EnterTRAINment chief to press on for tax-bill exemption


The EnterTRAINment Line president said yesterday he will continue to fight for an exemption from a tax bill totaling more than $300,000 despite rejection from a Senate committee.

"We need some fairness," said Donald S. Golec, president of the Union Bridge-based railroad.

"I am disappointed in the outcome of the Budget and Taxation Committee. We expected them to realize the special federal protection given to rail carriers," he said.

The Senate committee voted 8-5 Wednesday night to kill a bill to exempt excursion trains from admission and amusement taxes. The measure, sponsored by Carroll Sen. Larry E. Haines, a Westminster Republican, would have absolved the EnterTRAINment Line from paying $329,057 it owes for the period Aug. 1, 1989, to Sept. 30, 1991.

Mr. Haines said the company is a transportation, not an entertainment, business.

Mr. Golec, one of the train line's five owners, said the company will fight the tax bill in Maryland Tax Court at a hearing April 19.

If the company loses, it cannot afford an appeal, he said, and paying the back taxes would cause the EnterTRAINment Line to close.

At a hearing in Annapolis last week, Steven Hamilton, one of the line's owners, said the company would move the passenger service to another state if the legislation was not approved by the General Assembly.

Mr. Golec, Mr. Hamilton and other owners bought the EnterTRAINment Line two years ago. Mr. Golec said state tax officials told him there were no outstanding tax bills before he purchased the business.

The train line owes the taxes to Union Bridge and Westminster, where it picks up passengers. The amusement and admissions taxes are charged locally and collected by the state.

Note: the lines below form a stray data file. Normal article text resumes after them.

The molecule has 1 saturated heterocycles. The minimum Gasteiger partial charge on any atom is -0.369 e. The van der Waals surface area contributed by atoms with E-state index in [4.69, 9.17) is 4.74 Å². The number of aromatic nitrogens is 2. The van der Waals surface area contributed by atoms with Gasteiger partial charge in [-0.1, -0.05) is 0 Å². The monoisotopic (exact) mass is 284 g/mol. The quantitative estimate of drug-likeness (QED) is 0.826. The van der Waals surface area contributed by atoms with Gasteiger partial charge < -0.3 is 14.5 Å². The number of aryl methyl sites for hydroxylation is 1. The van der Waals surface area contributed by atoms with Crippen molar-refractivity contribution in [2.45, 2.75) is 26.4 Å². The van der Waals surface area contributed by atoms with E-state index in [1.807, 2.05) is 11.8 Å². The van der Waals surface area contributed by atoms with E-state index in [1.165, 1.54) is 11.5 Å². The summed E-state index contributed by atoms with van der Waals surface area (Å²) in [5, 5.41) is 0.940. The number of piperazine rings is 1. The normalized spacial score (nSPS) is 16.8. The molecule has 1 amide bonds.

The railway offers rides with dancing, music and dinner for adults, "Murder Mystery" rides and holiday trips for children.

It runs on Maryland Midland Railway's tracks.

Mr. Golec said the EnterTRAINment line should be exempted from the taxes because the company is governed by federal regulations, which limit the taxes states may impose on railroads.

The company is not trying to avoid paying taxes, he said. It pays property, sales and payroll taxes for 50 employees, he said.

The EnterTRAINment Line attracts about 40,000 customers per year and generates annual revenues of about $1 million. Operating costs also are about $1 million, the owners said.

Company officials have argued that the taxes are discriminatory because theirs is the only Maryland train line subject to them.

Other rail lines, such as Western Maryland Scenic Railroad in Cumberland, either are exempted by local jurisdictions or are nonprofit organizations that receive state and county grants.

Sen. Barbara A. Hoffman, the Baltimore Democrat who chairs the Budget and Taxation Committee, said at last week's hearing that she was reluctant to get involved in what she called a dispute better suited for tax court.

"The committee has a real problem interposing itself into a matter now pending before the tax court," Ms. Hoffman said. "It's a slippery slope one starts sliding down when profit-making enterprises don't want to pay taxes."

Yesterday, Mr. Haines said his effort to get the bill out of committee was a close one. "Two more [votes] and we would have made it."

He said the senators who voted for the proposal are F. Vernon Boozer, a Baltimore County Republican; Patrick J. Hogan, a Montgomery County Republican; Edward J. Kasemeyer, a Democrat who represents Baltimore and Howard counties; Thomas M. Middleton, a Charles County Democrat; and Donald F. Munson, a Washington County Republican.

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